vice, Organized Philanthropy ; or to enter 
schools of Law, Medicine or Forestry. 

Courses in Science and Engineering 
leading to B. S. 

For catalogue address 

PKilip M. Hayden, Secretary, 
Tufts College, Mass. 

Jackson College 


(Established 1910) 

Frederick W. Hamilton, D.D., LL.D., 


EXCELLENT suburban location on 
high ground overlooking the Mystic 
Valley. All the advantages of lecture and 
library facilities in Boston. Instruction 

by the professors of Tufts College. 
For catalogue address 

Mrs. Caroline S. Davies, Dean 

= or - 

PKilip M. Hayden, Secretary, 

Tufts College, Mass. 

Tufts College Tufts College 
Medical School Dental School 

OFFERS a four year's graded course 
including all branches of Scientific and 
Practical Medicines. The laboratories are 
extensive and fully equipped. Clinical in- 
struction is given in the various hospitals 
of Boston which afford facilities only to be 
found in a large city. 

fT^H REE years' graded course covering 
all branches of Dentistry. Labora- 
tory and scientific courses are given in 
connection with the Medical School. Clin- 
ical facilities unsurpassed, 30,000 treat- 
ments being made annually in the Infirmary 

For detailed information regarding admission requirements to 
eitKer school, or for a catalog'ue, apply to 

FredericK M. Briggs, M. D., Secretary, 

Tufts Colleg'e Medical and Dental Schools, 

4-16 Huntington Avenue, Boston, Mass. 

Mention MIRROR when answering advertisements 



JUNE, 1912 




Editor in Chief, ATHERTON MONROE, '12 

Ass't. Editor in Chief, DORIS MARR, '13 

Business Manager, ARTHUR HOWE, '14. Ass't. Business Manager, ARTHUR GARVEY. '14 




eileen McCarthy, '13 



Alumni Editor, MISS MARION BARNES Exchange Editor, JEANNETTE DABOLL, '12 


William Bailey, '12 Constance Hicks, '12 

Francis Gately, '13 William Frye, '14 

Lincoln McCullough, '15 

Fred Estabrooks, '12 
Nyrhe Cate, '14 
Earl Chase, '15 


President, J. FREDERIC W. CLARK Vice-President, NELLIE BARRY 

Secretary and Treasurer, JEANNETTE DABOLL 



Vice-President, OLIVE DALEY 

Secretary and Treasurer, MYRTLE WYMAN 


President, ARTHUR HOWE 

Vice-President, MARIAN STREETER 

Secretary and Treasurer, CARRIE GOODWIN 



Ladies and Gentlemen : 

^fHE Class of Nineteen Hundred and books lies the soul of the Whole Past Time : 

^J^ Twelve welcomes you cordially to the articulate, audible voice of the Past, 

these exercises, which mark the close when the body and material substance of it 

of our High School life. Our school days has altogether vanished like a dream." 

have been busy, happy ones and they make Perhaps the most inspiring books are 

us look forward with those which tell about 
pleasure to the life be- 

fore us. 

In school we have 
been continually urged 
to do things which 
should be of lasting 
benefit. This last year, 
especially, we have been 
encouraged to read 
books worth reading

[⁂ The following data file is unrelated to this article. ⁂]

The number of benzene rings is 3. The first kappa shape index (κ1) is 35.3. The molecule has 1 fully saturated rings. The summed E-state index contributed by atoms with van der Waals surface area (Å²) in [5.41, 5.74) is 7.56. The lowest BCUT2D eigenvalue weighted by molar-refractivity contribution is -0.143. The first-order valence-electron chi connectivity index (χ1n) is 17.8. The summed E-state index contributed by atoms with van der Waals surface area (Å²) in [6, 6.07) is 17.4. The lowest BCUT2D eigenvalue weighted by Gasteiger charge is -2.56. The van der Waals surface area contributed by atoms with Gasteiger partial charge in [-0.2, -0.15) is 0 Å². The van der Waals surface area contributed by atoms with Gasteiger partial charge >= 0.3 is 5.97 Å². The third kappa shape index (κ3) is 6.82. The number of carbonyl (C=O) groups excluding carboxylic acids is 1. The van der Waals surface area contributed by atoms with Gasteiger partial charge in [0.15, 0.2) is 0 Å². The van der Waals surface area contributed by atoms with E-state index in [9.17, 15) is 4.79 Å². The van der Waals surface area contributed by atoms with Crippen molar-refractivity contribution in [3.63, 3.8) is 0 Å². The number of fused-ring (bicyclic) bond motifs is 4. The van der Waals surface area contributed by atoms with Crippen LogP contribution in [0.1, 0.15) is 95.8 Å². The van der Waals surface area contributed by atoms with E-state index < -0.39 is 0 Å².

and a list of the best 
was given to each pupil. 
Now, is it not a waste 
of time to read books 
which give us nothing to 
think about and no in- 
formation, when other 
books, written in just 
as interesting a style, 

the lives of famous peo- 
ple. There is something 
inexplicable in a well- 
written biography, which 
we gain in no other 
kind of book. In auto- 
biographies especially, 
the living spirit of the 
man breathes through 
every paragraph a n d 
cannot but be inspiring. 
In the late Tom L. 
Johnson's book, "The 
Story of My Life," we 
feel very keenly the in- 
domitable power a n d 
will which fought so 
long and splendidly to 
conquer at last, and the 

are at hand? For instance, we all know thought comes to us, that if he could fight 

the bare history of the Civil War, the dates against great odds so bravely, surely we can 

of the battles and the number of men killed, fight and conquer our petty daily troubles. 

perhaps, but how many of us ever realized Reading the lives of such people as Alice 

the human, the personal, the utterly sad Freeman Palmer, Booker T. Washington, 

part of it all until we had read such books Thomas A. Edison, Lord Nelson, or Daniel 

as "The Crisis" or Tarbell's "Life of Lin- Webster incites us to accomplish things as 

coin?" We learn the facts of Roman his- they did. As one of the great uses of books 

tory, but it takes "The Last Days of is to arouse a good ambition in us, surely 

Pompeii" to make us realize that real peo- those books are most useful to us which 

pie lived at that time who felt in just the have that influence. 

same way that we feel. These books are One good result of reading standard 

more interesting than many purely im- authors, such as Dickens and others who 

aginative stories, because they give the portray human nature wonderfully well, is 

spirit of the past. We surely owe much the interest it gives us in people round 

to these books and we realize our debt, the about us. We like to watch them and see 

more we read them. As Carlyle says : "In wherein they resemble characters with 


whom we have become familiar through our 
reading. Everyone has met a Micawber, 
always "waiting for something to turn up ;" 
a Mrs. Micawber, who will "never desert 
Mr. Micawber;" a beautiful "little Nell," 
with someone depending upon her ; a splen- 
did Agnes, ready to be a good angel to some 
David, and even a Uriah Heep, who is "al- 
ways 'umble." When we are alone in a 
crowd, we feel much less lonely if we can 
amuse ourselves by finding the types of